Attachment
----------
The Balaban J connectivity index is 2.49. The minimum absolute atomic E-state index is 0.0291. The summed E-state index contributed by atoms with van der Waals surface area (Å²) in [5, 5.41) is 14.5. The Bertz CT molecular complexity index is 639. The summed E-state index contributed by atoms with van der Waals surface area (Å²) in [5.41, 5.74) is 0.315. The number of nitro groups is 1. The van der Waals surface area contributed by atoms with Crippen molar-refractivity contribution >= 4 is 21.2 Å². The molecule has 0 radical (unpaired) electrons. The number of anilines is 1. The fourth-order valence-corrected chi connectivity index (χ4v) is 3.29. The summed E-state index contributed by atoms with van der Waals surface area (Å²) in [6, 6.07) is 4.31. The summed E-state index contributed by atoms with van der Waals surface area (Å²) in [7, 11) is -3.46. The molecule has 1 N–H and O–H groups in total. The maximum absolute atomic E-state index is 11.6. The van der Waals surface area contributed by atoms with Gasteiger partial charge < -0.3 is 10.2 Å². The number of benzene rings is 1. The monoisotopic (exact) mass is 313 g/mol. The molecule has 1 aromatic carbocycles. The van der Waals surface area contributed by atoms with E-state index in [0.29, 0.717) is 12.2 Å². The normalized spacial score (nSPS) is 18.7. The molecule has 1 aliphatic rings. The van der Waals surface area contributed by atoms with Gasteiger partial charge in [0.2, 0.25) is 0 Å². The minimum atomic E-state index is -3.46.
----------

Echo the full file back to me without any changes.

The Balaban J connectivity index is 2.49. The minimum absolute atomic E-state index is 0.0291. The summed E-state index contributed by atoms with van der Waals surface area (Å²) in [5, 5.41) is 14.5. The Bertz CT molecular complexity index is 639. The summed E-state index contributed by atoms with van der Waals surface area (Å²) in [5.41, 5.74) is 0.315. The number of nitro groups is 1. The van der Waals surface area contributed by atoms with Crippen molar-refractivity contribution >= 4 is 21.2 Å². The molecule has 0 radical (unpaired) electrons. The number of anilines is 1. The fourth-order valence-corrected chi connectivity index (χ4v) is 3.29. The summed E-state index contributed by atoms with van der Waals surface area (Å²) in [6, 6.07) is 4.31. The summed E-state index contributed by atoms with van der Waals surface area (Å²) in [7, 11) is -3.46. The molecule has 1 N–H and O–H groups in total. The maximum absolute atomic E-state index is 11.6. The van der Waals surface area contributed by atoms with Gasteiger partial charge < -0.3 is 10.2 Å². The number of benzene rings is 1. The monoisotopic (exact) mass is 313 g/mol. The molecule has 1 aromatic carbocycles. The van der Waals surface area contributed by atoms with E-state index in [0.29, 0.717) is 12.2 Å². The normalized spacial score (nSPS) is 18.7. The molecule has 1 aliphatic rings. The van der Waals surface area contributed by atoms with Gasteiger partial charge in [0.2, 0.25) is 0 Å². The minimum atomic E-state index is -3.46.